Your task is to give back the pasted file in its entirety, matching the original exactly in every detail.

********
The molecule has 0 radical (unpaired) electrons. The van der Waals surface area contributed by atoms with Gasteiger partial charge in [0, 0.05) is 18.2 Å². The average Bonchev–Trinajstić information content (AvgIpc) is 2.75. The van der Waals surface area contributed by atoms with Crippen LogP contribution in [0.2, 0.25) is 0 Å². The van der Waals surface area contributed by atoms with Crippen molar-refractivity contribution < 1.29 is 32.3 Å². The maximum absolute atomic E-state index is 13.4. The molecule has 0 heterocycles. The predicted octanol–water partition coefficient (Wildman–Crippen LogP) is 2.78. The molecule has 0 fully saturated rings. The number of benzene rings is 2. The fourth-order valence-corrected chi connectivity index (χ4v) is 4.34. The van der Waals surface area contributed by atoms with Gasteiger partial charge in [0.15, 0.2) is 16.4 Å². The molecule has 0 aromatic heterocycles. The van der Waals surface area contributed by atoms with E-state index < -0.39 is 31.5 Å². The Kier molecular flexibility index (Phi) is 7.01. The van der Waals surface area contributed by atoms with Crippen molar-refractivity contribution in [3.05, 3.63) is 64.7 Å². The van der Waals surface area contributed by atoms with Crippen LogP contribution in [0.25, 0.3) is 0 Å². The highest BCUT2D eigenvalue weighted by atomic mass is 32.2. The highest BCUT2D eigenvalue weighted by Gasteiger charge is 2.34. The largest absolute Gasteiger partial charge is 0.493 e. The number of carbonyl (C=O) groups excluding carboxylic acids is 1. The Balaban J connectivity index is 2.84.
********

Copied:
The molecule has 0 radical (unpaired) electrons. The van der Waals surface area contributed by atoms with Gasteiger partial charge in [0, 0.05) is 18.2 Å². The average Bonchev–Trinajstić information content (AvgIpc) is 2.75. The van der Waals surface area contributed by atoms with Crippen LogP contribution in [0.2, 0.25) is 0 Å². The van der Waals surface area contributed by atoms with Crippen molar-refractivity contribution < 1.29 is 32.3 Å². The maximum absolute atomic E-state index is 13.4. The molecule has 0 heterocycles. The predicted octanol–water partition coefficient (Wildman–Crippen LogP) is 2.78. The molecule has 0 fully saturated rings. The number of benzene rings is 2. The fourth-order valence-corrected chi connectivity index (χ4v) is 4.34. The van der Waals surface area contributed by atoms with Gasteiger partial charge in [0.15, 0.2) is 16.4 Å². The molecule has 0 aromatic heterocycles. The van der Waals surface area contributed by atoms with E-state index < -0.39 is 31.5 Å². The Kier molecular flexibility index (Phi) is 7.01. The van der Waals surface area contributed by atoms with Crippen molar-refractivity contribution in [3.05, 3.63) is 64.7 Å². The van der Waals surface area contributed by atoms with Crippen LogP contribution in [0.25, 0.3) is 0 Å². The highest BCUT2D eigenvalue weighted by atomic mass is 32.2. The highest BCUT2D eigenvalue weighted by Gasteiger charge is 2.34. The largest absolute Gasteiger partial charge is 0.493 e. The number of carbonyl (C=O) groups excluding carboxylic acids is 1. The Balaban J connectivity index is 2.84.